Editor’s Note, Sept. 26: 2021: Story updated to reflect that Richard Branson began selling $300 million worth of Virgin Galactic shares on Aug. 10 the day before the FAA notified the company of a mishap during the July flight that carried the billionaire to space. The sale continued through Aug. 12.
by Douglas Messier
Analysts at Bank of America who cover Virgin Galactic’s publicly-traded stock are not amused by the company’s failure to disclose that a SpaceShipTwo suborbital flight carrying founder Richard Branson flew outside of its assigned airspace on July 11, resulting in an investigation by the Federal Aviation Administration (FAA) and the grounding of the company’s only operational space plane.
“Point blank, in our view, it is unacceptable to have an event during a flight that, per FAA regulations, is considered a mishap and then claim that the mission was a full success,” analyst Ronald Epstein wrote in a note to investors. “The old adage, it’s easier to ask for forgiveness than permission, generally is a poor strategy in aviation.”
The Virgin Group and Branson sold a combined $800 million worth of stock during a seven week period when shareholders were in the dark about the incident and subsequent actions. The news was only revealed by an article in The New Yorker published on Sept. 1.
During a celebratory press conference following his suborbital spaceflight two months ago, Richard Branson waxed poetically about how great the the flight had been before throwing it over to pilot David Mackay to explain how the mission went from the flight deck.
Mackay didn’t answer. Instead, Virgin Galactic President of Space Missions and Safety Mike Moses jumped in to say the flight went great, the only exception being some drop outs in the video showing Branson and three company employees unbuckling from their seats and floating around happily in microgravity. Those transmission drop outs had nothing to do with the safety of the flight.
It all sounded great. Only it wasn’t true.
According to The New Yorker story, Mackay and fellow pilot Mike Masucci got a red light in the SpaceShipTwo VSS Unity cockpit during powered ascent indicating they were off course. Instead of shutting down the engine and aborting the flight as the author’s unnamed sources said they should have done, the pilots let the engine continue to burn to completion. During descent, VSS Unity strayed outside of its assigned airspace for 1 minute 41 seconds into what is known as Class A airspace, which is largely used by jets.
In the seven weeks that followed, it was business as usual for Virgin Galactic and its largest shareholder, Branson, while shareholders and media remained in the dark about the true story.
July 12: Virgin Galactic files to sell $500 million worth of common stock to the public.
July 12: Branson begins making the rounds of various media outlets taking about how great the flight had been.
July 23: The Federal Aviation Administration (FAA) begins an investigation into the incident.
Aug. 5: Virgin Galactic officials disclose nothing about the anomaly or FAA investigation during an earnings call. Parabolic Arc could find no mention of these matters in documents related to the earnings report or anything else filed with the Securities and Exchange Commission (SEC).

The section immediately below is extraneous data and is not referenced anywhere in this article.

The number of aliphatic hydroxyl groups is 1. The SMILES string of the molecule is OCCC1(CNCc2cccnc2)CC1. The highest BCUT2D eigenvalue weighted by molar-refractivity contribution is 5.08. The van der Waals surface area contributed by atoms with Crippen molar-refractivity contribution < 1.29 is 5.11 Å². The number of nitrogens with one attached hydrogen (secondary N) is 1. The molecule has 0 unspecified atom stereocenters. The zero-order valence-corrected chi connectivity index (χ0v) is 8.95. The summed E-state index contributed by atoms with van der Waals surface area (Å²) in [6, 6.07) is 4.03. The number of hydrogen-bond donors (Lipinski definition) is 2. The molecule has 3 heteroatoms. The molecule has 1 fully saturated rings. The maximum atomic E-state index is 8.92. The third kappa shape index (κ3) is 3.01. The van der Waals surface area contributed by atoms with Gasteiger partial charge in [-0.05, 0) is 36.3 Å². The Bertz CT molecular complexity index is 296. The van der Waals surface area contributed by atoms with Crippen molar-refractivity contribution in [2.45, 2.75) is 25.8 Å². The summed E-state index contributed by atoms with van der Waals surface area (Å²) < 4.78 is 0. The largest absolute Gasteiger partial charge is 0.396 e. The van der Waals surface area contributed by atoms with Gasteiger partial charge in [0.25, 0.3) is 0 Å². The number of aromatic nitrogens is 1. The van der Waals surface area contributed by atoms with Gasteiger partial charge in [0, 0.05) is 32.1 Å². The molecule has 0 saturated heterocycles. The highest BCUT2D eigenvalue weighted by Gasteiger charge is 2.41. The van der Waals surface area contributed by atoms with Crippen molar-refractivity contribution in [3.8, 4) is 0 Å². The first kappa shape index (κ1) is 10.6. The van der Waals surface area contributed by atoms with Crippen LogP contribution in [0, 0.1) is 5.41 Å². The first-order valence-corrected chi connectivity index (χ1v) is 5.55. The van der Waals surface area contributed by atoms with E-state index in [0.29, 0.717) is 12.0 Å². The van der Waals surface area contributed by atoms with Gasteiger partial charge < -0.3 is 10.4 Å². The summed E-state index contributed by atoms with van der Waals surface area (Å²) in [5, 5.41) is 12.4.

Aug. 10: Branson begins to sell $300 million worth of Virgin Galactic shares owned by himself and various Virgin Group companies. The sale will continue for the next two days.
Aug. 11: The FAA declares a mishap, grounds VSS Unity and directs Virgin Galactic to begin an investigation under agency supervision. The spacecraft is grounded until the investigation is completed and the FAA signs off on it.
Aug. 12: Branson completes sale of $300 million worth of Virgin Galactic shares. Branson and companies he controls have sold about $1 billion in Virgin Galactic stock since the company went public in October 2019.
Sept. 1: The New Yorker publishes its story.
Sept. 2: The FAA reveals that VSS Unity is grounded until further notice.
A Virgin Group spokesperson told Parabolic Arc last week that neither Branson nor the Virgin Group knew about the errand flight path, the investigations or the grounding of VSS Unity when the stock sale was announced two days after the FAA made its judgment.
SEC regulations make it illegal to profit from material inside information that could affect the stock price but has not been disclosed publicly.
Virgin Galactic has disputed what it called “misleading characterizations and conclusions” about the seriousness of the mishap in The New Yorker story. At no time during the flight were the pilots, passengers or anyone on the ground in any danger, the company insisted. The statement blamed stronger than expected high altitude winds for pushing the ship off course, and said the pilots reacted as they had been trained. The company has disputed that the pilots should have shut off the engine and aborted the flight.
The day after the story was published, Virgin Galactic announces a late September-early October launch window for VSS Unity‘s next flight test. That prompted a statement from the FAA that the ship was grounded until the investigation was completed.
Parabolic Arc asked Virgin Galactic last week why it failed to disclose information about the mishap, investigations and grounding. The company responded earlier this week asking if it could provide information on background.
I said no. I felt the incident, the FAA’s investigation, and Virgin Galactic’s subsequent actions (and lack thereof) were too serious to allow them to simply comment on background. It would be a disservice to my readers. It would be a disservice to the shareholders who have put their hard earned money and their trust in the company. They could answer the questions if they chose to do so. Or I could explain exactly which questions they refused to answer.
I’ll let everyone know what they decided to do when I hear back from them.